… as NGO arrives Benin City for skills training, stakes N50,000 grant for each trainee
Efforts by the Edo State Governor, Mr. Godwin Obaseki, to rehabilitate and reintegrate victims of human trafficking and irregular migration have attracted support from indigenes of the state in the Diaspora, who are now committed to advancing the governor’s campaign and supporting the reintegration of returnees.
Recall that Governor Obaseki few weeks ago was in Brussels, Belgium to seek the European Parliament’s partnership in building structures for robust Technical and Vocational Education and Training (TVET) and other forms of support from the European Union so as to strengthen the state government’s programme in rehabilitating and reintegrating the returnees, and upskill other youths in the state.
Inspired by the governor’s spirited and sustained effort to stem the trend of human trafficking, Mrs. Queen Klopper, a Germany-based indigene of the state and Founder of Haven for Rehabilitation and Reintegration, a Non-Governmental Organisation, has thrown her weight behind the rehabilitation effort.
Speaking with journalists yesterday in Benin City, she charged Edo indigenes resident in the state and in the Diaspora to support the efforts of the government, so that she can make a headway in its campaign against human trafficking.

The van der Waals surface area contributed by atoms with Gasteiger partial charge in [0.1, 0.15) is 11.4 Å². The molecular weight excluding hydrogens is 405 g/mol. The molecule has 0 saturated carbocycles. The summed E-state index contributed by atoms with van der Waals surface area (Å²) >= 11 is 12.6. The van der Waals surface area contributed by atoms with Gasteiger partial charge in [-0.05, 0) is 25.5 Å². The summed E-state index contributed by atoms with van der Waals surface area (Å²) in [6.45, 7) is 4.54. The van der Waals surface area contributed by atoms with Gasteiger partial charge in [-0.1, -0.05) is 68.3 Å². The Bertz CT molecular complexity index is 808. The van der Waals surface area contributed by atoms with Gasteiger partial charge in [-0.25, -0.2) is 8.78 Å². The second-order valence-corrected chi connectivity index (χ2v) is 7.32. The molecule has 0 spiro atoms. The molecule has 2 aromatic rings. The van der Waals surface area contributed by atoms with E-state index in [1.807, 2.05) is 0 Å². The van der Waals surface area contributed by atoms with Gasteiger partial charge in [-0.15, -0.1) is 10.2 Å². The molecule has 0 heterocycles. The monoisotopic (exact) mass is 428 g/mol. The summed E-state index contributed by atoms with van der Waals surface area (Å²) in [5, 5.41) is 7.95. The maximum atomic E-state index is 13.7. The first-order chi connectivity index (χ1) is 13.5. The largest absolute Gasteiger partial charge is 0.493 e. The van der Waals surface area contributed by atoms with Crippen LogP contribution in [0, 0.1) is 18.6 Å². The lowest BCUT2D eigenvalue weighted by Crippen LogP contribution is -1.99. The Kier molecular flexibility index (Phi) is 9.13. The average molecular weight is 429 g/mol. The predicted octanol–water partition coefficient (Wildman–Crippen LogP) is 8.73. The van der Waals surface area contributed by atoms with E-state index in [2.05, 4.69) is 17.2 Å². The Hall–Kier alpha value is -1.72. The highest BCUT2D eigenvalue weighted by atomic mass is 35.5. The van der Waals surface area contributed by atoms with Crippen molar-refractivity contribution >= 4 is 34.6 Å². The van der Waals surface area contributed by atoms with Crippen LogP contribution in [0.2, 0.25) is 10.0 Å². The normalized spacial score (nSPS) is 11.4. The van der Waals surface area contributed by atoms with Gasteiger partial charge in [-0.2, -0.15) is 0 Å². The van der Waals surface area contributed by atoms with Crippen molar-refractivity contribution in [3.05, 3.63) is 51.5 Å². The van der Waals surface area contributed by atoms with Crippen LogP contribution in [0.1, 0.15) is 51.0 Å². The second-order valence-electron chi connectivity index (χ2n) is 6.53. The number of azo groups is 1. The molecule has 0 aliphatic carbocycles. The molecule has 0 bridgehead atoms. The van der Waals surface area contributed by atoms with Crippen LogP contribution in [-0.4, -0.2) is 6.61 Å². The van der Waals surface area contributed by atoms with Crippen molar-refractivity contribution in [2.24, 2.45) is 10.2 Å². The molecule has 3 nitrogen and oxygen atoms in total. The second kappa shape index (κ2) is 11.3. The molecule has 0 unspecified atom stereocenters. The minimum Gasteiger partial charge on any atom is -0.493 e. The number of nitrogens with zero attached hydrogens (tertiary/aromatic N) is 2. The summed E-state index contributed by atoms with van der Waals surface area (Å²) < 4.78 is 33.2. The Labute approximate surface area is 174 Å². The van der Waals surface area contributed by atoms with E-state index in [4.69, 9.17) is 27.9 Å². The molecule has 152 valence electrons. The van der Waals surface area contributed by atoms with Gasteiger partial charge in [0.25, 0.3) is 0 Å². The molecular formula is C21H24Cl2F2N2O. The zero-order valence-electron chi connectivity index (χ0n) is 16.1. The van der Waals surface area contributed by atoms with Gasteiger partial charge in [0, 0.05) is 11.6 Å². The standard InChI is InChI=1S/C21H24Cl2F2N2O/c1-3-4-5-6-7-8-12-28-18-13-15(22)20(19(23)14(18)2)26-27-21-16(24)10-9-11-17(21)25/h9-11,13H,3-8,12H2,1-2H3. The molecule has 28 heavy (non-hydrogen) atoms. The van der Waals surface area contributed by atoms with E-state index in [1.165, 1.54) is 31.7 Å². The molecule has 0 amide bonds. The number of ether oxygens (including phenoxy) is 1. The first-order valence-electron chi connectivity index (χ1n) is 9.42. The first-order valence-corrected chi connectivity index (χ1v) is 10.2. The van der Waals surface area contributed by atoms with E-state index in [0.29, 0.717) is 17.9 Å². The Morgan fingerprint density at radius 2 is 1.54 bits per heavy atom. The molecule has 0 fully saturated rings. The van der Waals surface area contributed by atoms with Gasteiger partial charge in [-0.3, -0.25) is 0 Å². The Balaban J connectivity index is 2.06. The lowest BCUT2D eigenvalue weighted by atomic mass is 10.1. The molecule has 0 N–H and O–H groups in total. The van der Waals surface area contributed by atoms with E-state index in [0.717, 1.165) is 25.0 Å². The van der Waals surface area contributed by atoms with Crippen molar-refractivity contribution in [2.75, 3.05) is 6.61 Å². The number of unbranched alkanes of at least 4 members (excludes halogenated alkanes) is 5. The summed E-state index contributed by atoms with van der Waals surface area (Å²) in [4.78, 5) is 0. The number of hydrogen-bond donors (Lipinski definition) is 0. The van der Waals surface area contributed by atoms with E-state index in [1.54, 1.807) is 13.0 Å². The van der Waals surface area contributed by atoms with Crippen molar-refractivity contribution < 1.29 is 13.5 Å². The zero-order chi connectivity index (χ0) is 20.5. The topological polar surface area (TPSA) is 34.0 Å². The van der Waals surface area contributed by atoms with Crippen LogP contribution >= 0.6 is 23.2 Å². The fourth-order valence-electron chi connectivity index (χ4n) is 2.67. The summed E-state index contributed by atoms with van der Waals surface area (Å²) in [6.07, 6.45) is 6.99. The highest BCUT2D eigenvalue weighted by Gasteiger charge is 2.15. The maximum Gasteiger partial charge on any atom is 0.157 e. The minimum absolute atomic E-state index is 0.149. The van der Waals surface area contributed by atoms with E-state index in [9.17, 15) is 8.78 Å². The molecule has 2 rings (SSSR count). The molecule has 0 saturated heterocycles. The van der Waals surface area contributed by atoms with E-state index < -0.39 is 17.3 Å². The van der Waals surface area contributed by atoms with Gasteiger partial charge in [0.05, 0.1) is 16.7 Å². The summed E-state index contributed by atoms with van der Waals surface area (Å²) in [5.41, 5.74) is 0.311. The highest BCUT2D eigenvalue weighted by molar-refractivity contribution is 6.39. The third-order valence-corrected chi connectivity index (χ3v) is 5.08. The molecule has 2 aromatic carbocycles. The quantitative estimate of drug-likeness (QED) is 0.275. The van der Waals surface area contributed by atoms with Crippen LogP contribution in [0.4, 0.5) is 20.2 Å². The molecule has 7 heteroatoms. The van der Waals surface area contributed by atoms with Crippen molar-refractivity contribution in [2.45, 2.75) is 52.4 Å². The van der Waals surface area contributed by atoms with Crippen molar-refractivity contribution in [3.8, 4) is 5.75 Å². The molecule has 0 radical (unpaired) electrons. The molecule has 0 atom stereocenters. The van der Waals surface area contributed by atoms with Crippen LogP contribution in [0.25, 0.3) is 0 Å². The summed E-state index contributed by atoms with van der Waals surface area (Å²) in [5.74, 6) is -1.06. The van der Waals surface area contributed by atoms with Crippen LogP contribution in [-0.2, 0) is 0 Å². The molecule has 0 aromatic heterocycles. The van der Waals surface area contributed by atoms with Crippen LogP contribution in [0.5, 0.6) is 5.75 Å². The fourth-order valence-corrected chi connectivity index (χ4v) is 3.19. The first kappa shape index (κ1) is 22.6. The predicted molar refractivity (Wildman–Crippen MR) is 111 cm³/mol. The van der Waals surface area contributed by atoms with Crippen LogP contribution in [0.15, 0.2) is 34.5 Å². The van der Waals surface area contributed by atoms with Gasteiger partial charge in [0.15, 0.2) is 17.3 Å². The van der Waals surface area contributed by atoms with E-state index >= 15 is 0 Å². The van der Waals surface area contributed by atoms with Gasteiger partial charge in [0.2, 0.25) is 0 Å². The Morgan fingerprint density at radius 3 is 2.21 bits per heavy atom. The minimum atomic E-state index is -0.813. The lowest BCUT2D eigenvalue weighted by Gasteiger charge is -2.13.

She said she was back in the country to contribute her own quota to the state government’s effort and has finalised arrangement to organise a skills acquisition training for 10 of the returnees on July 20.
According to her, “I am based in Germany. I had a Foundation in Abuja, called Haven for Rehabilitation and Reintegration, which I started six years ago. I relocated to Germany but the fire to help others still burns in me. The Foundation has as its objectives to train youths on skills, prison visits to empower prisoners, and rural development, especially to empower rural women.”
Explaining her motivation for the training, she said, “The condition of Libya returnees is no longer news. They were put through hard labour and torture. We heard about it on the news in Germany for days, as well as on social media. From there, I saw how Edo State Governor, Mr. Godwin Obaseki, tried his best to rehabilitate them. They were given free accommodation, food and even monthly stipends, which is not easy.
“I thought that it would be a good idea to contribute my quota to his very impressive campaign, given the limited resources. I felt if I could train just a few of these people with my personal funds, it will go a long way in helping the state.”
She said the skills acquisition programme will last for two days and the module includes advanced beadmaking and aso-oke gele tying.
“After this, some of them will be sent to Abuja for advanced training for two weeks. For the best of the set, who will proceed to Abuja for training, we plan a N50,000 grant and a kit for them to start-up. We hope that this will be about three to five people. The training will be in-depth,” she said.
According to her, “We intend to sustain this programme and I call on more people to support the state government’s efforts to train these people. We want to also train some of the young men among them on how to make tie and dye, which will last for a month. Tie and dye production is not very popular in Edo State; it is popular in the South West. But we want them to learn.”